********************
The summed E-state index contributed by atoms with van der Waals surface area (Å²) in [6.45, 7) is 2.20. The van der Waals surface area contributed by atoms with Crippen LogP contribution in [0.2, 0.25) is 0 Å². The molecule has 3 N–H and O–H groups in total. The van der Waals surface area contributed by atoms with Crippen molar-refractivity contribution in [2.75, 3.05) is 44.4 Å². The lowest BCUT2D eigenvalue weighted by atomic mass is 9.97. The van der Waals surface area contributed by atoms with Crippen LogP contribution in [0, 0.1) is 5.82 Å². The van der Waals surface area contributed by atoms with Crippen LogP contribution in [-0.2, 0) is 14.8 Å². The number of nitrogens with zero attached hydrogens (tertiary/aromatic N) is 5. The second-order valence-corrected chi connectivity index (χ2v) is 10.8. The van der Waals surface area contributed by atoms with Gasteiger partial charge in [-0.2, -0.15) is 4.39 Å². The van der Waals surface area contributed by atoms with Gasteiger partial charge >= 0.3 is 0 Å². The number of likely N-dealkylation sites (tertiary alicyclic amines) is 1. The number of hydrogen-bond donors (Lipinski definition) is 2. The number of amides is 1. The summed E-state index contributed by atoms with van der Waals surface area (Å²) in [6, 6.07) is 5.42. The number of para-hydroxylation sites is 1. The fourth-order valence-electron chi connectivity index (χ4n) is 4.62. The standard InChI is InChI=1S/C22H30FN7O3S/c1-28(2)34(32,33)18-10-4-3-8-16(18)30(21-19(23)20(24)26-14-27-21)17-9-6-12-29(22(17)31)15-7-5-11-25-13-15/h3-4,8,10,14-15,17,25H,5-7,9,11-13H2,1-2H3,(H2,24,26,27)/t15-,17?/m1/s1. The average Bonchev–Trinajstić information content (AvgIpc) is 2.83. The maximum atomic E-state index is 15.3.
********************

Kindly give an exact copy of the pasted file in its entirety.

The summed E-state index contributed by atoms with van der Waals surface area (Å²) in [6.45, 7) is 2.20. The van der Waals surface area contributed by atoms with Crippen LogP contribution in [0.2, 0.25) is 0 Å². The molecule has 3 N–H and O–H groups in total. The van der Waals surface area contributed by atoms with Crippen molar-refractivity contribution in [2.75, 3.05) is 44.4 Å². The lowest BCUT2D eigenvalue weighted by atomic mass is 9.97. The van der Waals surface area contributed by atoms with Crippen LogP contribution in [0, 0.1) is 5.82 Å². The van der Waals surface area contributed by atoms with Crippen LogP contribution in [-0.2, 0) is 14.8 Å². The number of nitrogens with zero attached hydrogens (tertiary/aromatic N) is 5. The second-order valence-corrected chi connectivity index (χ2v) is 10.8. The van der Waals surface area contributed by atoms with Gasteiger partial charge in [-0.2, -0.15) is 4.39 Å². The van der Waals surface area contributed by atoms with Gasteiger partial charge >= 0.3 is 0 Å². The number of likely N-dealkylation sites (tertiary alicyclic amines) is 1. The number of hydrogen-bond donors (Lipinski definition) is 2. The number of amides is 1. The summed E-state index contributed by atoms with van der Waals surface area (Å²) in [6, 6.07) is 5.42. The number of para-hydroxylation sites is 1. The fourth-order valence-electron chi connectivity index (χ4n) is 4.62. The standard InChI is InChI=1S/C22H30FN7O3S/c1-28(2)34(32,33)18-10-4-3-8-16(18)30(21-19(23)20(24)26-14-27-21)17-9-6-12-29(22(17)31)15-7-5-11-25-13-15/h3-4,8,10,14-15,17,25H,5-7,9,11-13H2,1-2H3,(H2,24,26,27)/t15-,17?/m1/s1. The average Bonchev–Trinajstić information content (AvgIpc) is 2.83. The maximum atomic E-state index is 15.3.